﻿ Applications of exponential decay and geometric series in effective medicine dosage

Vol.1 No.1(2010), Article ID:1589,4 pages DOI:10.4236/abb.2010.11008

Applications of exponential decay and geometric series ineffective medicine dosage

Chinnaraji Annamalai

Indian Institute of Technology Kharagpur, Kharagpur, India.

Email: anna@iitkgp.ac.in

Received 10 March 2010; revised 18 March 2010; accepted 20 March 2010.

Keywords: Bloodstream; Dose Concentration; Exponential Decay; Geometric Series; Medicine

ABSTRACT

The problem facing by physicians is the fact that for most drugs there is a minimum concentration below which the drug is ineffective, and a maximum concentration above which the drug is dangerous. Thus, this paper discusses the effective medicine dosage and its concentration in bloodstream of a patient. For analysis of dose concentration and mathematical modelling of minimum and maximum concentration of a drug administered intravenously, the EDM (Exponential Decay Model) and GSF (Geometric Series and its Formula) are the powerful mathematical tools. In the present research study, these two mathematical tools were used to predict the dose concentration of a drug in bloodstream of a patient.

1. INTRODUCTION

One of the physician’s responsibilities is to give medicine dosage for a patient in an effective manner. In this research study, the effective medicine dosage and its concentration in bloodstream of a patient are discussed in detail using two mathematical techniques: one is EDM (Exponential Decay Model) and other one is GSF (Geometric Series and its Formula). The EDM is very useful technique for simulating the dose concentration of a drug over time and GSF plays a vital role in modelling the minimum and maximum concentration of a drug administered intravenously.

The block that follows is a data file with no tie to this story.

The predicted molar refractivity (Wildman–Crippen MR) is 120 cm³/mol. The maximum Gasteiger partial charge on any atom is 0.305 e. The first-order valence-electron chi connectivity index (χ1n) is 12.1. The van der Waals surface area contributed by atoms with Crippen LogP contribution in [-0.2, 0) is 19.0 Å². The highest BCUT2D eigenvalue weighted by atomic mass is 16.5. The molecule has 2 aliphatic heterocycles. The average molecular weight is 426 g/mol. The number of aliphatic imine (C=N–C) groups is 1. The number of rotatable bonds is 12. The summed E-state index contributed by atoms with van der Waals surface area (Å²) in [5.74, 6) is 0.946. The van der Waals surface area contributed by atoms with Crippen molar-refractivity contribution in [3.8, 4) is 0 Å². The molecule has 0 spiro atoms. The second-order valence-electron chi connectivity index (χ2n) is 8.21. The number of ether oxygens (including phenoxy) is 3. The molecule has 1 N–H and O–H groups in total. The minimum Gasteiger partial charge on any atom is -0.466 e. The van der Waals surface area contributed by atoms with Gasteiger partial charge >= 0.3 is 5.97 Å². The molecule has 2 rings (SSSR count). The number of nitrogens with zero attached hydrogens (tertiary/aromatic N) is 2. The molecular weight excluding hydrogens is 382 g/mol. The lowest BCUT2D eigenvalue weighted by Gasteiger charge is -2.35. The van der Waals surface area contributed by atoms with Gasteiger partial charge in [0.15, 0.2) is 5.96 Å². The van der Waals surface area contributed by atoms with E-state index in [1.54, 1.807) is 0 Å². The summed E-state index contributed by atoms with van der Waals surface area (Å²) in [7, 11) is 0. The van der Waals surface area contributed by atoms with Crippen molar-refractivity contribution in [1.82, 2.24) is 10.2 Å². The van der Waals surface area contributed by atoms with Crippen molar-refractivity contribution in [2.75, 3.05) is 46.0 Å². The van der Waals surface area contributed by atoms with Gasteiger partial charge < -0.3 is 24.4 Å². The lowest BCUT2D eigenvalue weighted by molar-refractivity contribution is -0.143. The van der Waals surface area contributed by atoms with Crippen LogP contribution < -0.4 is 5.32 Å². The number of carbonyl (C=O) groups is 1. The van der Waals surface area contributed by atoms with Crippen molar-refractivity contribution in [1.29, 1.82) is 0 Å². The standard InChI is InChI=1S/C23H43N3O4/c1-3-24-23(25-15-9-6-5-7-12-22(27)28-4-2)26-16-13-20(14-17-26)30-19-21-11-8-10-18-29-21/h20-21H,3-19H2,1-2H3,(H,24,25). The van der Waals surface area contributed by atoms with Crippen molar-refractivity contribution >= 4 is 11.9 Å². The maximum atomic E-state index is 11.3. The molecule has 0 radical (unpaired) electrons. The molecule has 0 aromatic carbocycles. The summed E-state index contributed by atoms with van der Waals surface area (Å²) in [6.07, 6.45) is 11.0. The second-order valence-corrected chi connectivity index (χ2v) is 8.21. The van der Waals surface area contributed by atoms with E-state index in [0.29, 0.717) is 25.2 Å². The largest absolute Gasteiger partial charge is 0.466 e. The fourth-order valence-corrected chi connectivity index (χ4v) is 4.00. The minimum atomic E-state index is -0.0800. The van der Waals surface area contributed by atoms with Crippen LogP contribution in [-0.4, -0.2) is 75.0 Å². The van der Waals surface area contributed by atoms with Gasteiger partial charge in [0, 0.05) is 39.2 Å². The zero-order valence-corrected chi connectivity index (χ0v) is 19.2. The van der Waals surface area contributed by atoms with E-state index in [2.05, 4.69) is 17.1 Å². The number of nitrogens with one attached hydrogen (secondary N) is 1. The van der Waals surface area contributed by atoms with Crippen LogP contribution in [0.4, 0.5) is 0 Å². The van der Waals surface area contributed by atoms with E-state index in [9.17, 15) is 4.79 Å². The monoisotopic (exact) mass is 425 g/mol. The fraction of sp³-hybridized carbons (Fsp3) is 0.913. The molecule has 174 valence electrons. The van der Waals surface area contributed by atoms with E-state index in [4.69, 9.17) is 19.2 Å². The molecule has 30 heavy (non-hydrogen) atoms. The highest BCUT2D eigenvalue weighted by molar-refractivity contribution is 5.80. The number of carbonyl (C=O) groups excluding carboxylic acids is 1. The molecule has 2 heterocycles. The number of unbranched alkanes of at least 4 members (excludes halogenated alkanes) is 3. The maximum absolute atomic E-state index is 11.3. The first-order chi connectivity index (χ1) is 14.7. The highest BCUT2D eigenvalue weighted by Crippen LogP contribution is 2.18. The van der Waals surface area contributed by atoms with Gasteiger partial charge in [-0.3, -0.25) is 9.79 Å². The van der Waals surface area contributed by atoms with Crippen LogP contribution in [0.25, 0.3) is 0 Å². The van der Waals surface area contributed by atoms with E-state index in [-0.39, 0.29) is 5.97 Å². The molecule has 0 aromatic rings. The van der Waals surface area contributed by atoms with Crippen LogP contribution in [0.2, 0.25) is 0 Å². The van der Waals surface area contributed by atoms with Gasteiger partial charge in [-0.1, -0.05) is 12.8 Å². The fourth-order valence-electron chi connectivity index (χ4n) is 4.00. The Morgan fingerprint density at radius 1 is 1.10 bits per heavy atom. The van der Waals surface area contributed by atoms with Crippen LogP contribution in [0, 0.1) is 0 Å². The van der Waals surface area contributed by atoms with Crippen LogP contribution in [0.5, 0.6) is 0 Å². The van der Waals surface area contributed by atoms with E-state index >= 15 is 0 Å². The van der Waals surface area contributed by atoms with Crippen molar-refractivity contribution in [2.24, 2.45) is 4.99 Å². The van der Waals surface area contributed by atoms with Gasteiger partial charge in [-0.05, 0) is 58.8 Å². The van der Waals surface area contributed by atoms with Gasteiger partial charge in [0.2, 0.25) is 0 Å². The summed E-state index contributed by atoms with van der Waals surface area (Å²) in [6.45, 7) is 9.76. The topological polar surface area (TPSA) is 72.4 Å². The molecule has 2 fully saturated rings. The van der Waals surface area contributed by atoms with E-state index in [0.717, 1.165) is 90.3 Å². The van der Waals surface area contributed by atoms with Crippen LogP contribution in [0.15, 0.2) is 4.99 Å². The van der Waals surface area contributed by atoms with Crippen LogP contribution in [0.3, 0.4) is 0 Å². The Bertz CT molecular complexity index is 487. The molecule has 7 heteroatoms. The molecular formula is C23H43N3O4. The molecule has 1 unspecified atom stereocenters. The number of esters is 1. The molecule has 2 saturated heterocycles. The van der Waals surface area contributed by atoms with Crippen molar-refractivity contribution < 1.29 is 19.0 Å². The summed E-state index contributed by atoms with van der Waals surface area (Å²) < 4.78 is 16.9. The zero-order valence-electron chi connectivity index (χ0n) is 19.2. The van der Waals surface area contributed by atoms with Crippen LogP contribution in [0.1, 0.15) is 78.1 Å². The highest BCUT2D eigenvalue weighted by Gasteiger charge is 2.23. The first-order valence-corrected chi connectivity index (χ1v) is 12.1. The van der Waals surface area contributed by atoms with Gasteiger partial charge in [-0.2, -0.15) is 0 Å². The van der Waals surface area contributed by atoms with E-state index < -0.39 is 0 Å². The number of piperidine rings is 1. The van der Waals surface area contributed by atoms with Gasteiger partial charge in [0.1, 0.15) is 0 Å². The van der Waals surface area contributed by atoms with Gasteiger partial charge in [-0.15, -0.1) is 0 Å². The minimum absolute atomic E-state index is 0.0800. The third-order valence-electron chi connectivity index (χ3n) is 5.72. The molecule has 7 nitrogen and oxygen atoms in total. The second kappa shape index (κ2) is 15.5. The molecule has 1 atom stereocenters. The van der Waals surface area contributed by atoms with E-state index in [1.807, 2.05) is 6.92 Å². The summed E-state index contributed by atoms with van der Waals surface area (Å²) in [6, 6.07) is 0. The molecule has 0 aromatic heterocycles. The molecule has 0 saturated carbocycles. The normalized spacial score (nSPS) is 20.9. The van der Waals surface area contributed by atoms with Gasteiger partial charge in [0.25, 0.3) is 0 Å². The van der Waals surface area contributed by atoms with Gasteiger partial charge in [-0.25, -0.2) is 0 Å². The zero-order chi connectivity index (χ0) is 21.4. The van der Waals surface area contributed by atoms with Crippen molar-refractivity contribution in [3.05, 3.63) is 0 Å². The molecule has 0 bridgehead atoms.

2. EXPONENTIAL GROWTH AND DECAY

Exponential growth and decay are rates; that is, they represent the change in some quantity over time.

2.1. Exponential Growth Model

A quantity say is said to be subject to exponential growth, , if the quantity increases at a rate proportional to its value over time. Symbolically, this can be expressed as follows:

That is, , which is a differential equation.

where is the rate of change of quantity over time, is the value of the quantity at time, and is a positive number called the growth constant.

Now, we can find solution for the differential equation

By rearranging this equation, we get

and then, by integrating this equation, we have where is the constant of the integration.

By simplifying this equation, we get

.

We can obtain by evaluating the equation at and is the initial value of the quantity that is denoted by for our convenience.

Therefore, , which is called the Exponential Growth Model.

2.2. Exponential Decay Model (EDM)

A quantity is said to be subject to exponential decay, , if the quantity decreases at a rate proportional to its value over time. Symbolically, this can be expressed as follows:

That is, where the negative sign ‘–‘ means the decrease in the quantity over time.

By solving this differential equation, we obtain , which is called the Exponential Decay Model (EDM).

Remarks: In general, and are exponential functions.

2.3. Geometric Series and its Formula (GSF)